12 large scallops, patted dry with white muscle pulled off
3 tablespoons unsalted butter
1 lb. chanterelles, morels, or other mushroom, cleaned and sliced
1 large shallot, finely minced
10 black peppercorns, toasted in a pan on the stove (this kills the heat of the pepper, leaving behind the fruity flavor. Toast until you get a whiff of the pepper and transfer to a cool bowl. About a minute in a hot pan)
1/4 cup cognac or high quality brandy
1 cup chardonnay
1 vanilla bean (preferably a Mexican vanilla bean)
1 1/2 cups light chicken stock
1/2 pint heavy cream
1 tablespoon light roasted fruity coffee beans, cracked with the flat of a knife
Salt and fresh pepper
Maldon salt or other large crystal salt
Heat a pan large enough to hold the mushrooms without crowding over medium-high heat. When the pan is hot, add 2 tablespoons of the butter. As soon as the foaming stops, add the mushrooms and immediately toss to coat them in the butter. Sprinkle with salt and pepper. Cook the mushrooms until they are done and have developed some crispy edges. Set aside and keep warm.
Heat a one quart saucepan over medium heat. When hot, add the 1 tablespoon of butter remaining and melt. When the foaming subsides, add the shallots and cook to soften. When the shallots begin to color, add the peppercorns and 1” of the vanilla bean. Add the brandy, stir, and cook down by 80%.
Add the chardonnay, and bring to a boil. Lower the heat and reduce the wine by 50%.
While the wine is reducing, split the vanilla bean down the length and with the tip of a knife scrape out the seeds. Add these to the wine.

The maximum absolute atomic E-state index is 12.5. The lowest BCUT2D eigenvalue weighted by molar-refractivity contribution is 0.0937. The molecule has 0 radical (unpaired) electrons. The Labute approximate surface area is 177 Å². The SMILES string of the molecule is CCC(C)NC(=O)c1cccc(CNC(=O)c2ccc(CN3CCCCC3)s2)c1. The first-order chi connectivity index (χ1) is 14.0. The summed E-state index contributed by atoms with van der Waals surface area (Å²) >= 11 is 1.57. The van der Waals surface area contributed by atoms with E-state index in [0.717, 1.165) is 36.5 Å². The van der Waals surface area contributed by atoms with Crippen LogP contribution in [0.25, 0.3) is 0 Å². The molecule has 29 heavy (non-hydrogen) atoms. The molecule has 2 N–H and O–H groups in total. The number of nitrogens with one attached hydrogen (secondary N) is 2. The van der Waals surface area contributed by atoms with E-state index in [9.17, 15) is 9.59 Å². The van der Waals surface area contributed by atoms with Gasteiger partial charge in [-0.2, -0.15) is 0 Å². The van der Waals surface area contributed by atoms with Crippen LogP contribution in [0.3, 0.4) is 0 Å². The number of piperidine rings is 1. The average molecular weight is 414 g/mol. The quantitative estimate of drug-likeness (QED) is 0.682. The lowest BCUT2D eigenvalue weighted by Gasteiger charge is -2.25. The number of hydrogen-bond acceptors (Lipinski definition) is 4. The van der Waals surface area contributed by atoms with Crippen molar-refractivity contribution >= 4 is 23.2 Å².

When the wine has reduced by half, add the chicken stock and reduce the liquid in the pan by 75%.
Chop the vanilla bean and add it to the pot, stirring it around to cook it a bit. Add the coffee beans, stir, and add the heavy cream.
Pay attention here, we don’t want to make a mess on the stove. Bring the cream to a boil, and reduce the heat so the sauce is at a simmer and is reducing. If the sauce is cooked too far or boiled too long it might separate. When the sauce is thick and coats the back of a spoon it is ready. Taste and season with salt (very lightly) and fresh pepper. Strain into a small, clean pan and keep warm.
Heat a large non-stick pan, or regular pan that has been heated and then filmed with neutral flavored oil such as grapeseed. The pan must be large enough so the scallops are not crowded. If they are too close together they will steam and not get crisp.
Dry the scallops and season with salt and pepper. Carefully add them to the pan and sear them. When they are caramelized on one side, turn them and finish them. Remove from the pan and add the mushrooms to heat through. Make sure the sauce is warm.
Place the mushrooms on the plate, put the scallops on the mushrooms, and then use a spoon to sauce the plates.
NOTES: This dish could be served as a starter for four people or as a full meal for two people. As a starter you could put slices of toasted chewy bread to sop up the sauce along with a small salad of slightly bitter lettuces with a light vinaigrette such as sherry vinegar and hazelnut oil.
As an entrée, perhaps some roasted asparagus (perhaps with truffle oil) or fresh peas, and pasta or rice. You could also use rafts of toasted country bread for the starch, placing the toasts down as the base to the dish.
SOURCE: Recipe courtesy of Chef Andrew Cohen, Chef in Residence, Monterey Bay Certified Farmers Markets